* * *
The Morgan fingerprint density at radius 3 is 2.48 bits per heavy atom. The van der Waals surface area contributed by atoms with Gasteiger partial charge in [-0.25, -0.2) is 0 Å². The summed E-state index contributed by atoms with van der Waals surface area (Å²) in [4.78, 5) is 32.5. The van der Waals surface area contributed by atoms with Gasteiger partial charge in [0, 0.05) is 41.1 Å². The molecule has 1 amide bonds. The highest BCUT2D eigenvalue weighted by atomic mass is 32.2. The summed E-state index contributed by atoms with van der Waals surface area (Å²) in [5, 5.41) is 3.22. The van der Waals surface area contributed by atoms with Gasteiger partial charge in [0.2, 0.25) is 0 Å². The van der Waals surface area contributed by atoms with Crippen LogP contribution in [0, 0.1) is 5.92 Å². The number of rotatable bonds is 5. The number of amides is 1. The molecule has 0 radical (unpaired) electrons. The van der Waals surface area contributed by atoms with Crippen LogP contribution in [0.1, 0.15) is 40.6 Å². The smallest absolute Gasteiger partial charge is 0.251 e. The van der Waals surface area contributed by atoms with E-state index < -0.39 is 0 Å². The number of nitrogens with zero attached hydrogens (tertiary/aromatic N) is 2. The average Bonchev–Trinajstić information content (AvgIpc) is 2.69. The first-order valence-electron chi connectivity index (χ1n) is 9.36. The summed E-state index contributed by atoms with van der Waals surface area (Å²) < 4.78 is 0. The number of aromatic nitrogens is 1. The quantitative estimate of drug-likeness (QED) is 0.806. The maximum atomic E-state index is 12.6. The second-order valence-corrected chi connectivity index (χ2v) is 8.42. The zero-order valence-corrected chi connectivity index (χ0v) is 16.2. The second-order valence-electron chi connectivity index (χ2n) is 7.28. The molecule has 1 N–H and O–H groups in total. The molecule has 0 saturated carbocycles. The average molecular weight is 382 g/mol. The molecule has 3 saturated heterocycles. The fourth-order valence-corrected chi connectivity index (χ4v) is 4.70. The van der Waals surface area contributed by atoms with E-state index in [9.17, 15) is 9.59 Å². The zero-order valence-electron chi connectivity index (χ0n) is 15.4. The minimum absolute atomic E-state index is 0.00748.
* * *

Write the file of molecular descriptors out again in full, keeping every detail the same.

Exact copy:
The Morgan fingerprint density at radius 3 is 2.48 bits per heavy atom. The van der Waals surface area contributed by atoms with Gasteiger partial charge in [-0.25, -0.2) is 0 Å². The summed E-state index contributed by atoms with van der Waals surface area (Å²) in [4.78, 5) is 32.5. The van der Waals surface area contributed by atoms with Gasteiger partial charge in [0, 0.05) is 41.1 Å². The molecule has 1 amide bonds. The highest BCUT2D eigenvalue weighted by atomic mass is 32.2. The summed E-state index contributed by atoms with van der Waals surface area (Å²) in [5, 5.41) is 3.22. The van der Waals surface area contributed by atoms with Gasteiger partial charge in [0.2, 0.25) is 0 Å². The van der Waals surface area contributed by atoms with Crippen LogP contribution in [0, 0.1) is 5.92 Å². The number of rotatable bonds is 5. The number of amides is 1. The molecule has 0 radical (unpaired) electrons. The van der Waals surface area contributed by atoms with Crippen LogP contribution in [0.1, 0.15) is 40.6 Å². The smallest absolute Gasteiger partial charge is 0.251 e. The van der Waals surface area contributed by atoms with E-state index < -0.39 is 0 Å². The number of nitrogens with zero attached hydrogens (tertiary/aromatic N) is 2. The average Bonchev–Trinajstić information content (AvgIpc) is 2.69. The first-order valence-electron chi connectivity index (χ1n) is 9.36. The summed E-state index contributed by atoms with van der Waals surface area (Å²) < 4.78 is 0. The number of aromatic nitrogens is 1. The quantitative estimate of drug-likeness (QED) is 0.806. The maximum atomic E-state index is 12.6. The second-order valence-corrected chi connectivity index (χ2v) is 8.42. The zero-order valence-corrected chi connectivity index (χ0v) is 16.2. The second-order valence-electron chi connectivity index (χ2n) is 7.28. The molecule has 1 N–H and O–H groups in total. The molecule has 0 saturated carbocycles. The average molecular weight is 382 g/mol. The molecule has 3 saturated heterocycles. The fourth-order valence-corrected chi connectivity index (χ4v) is 4.70. The van der Waals surface area contributed by atoms with E-state index in [9.17, 15) is 9.59 Å². The zero-order valence-electron chi connectivity index (χ0n) is 15.4. The minimum absolute atomic E-state index is 0.00748.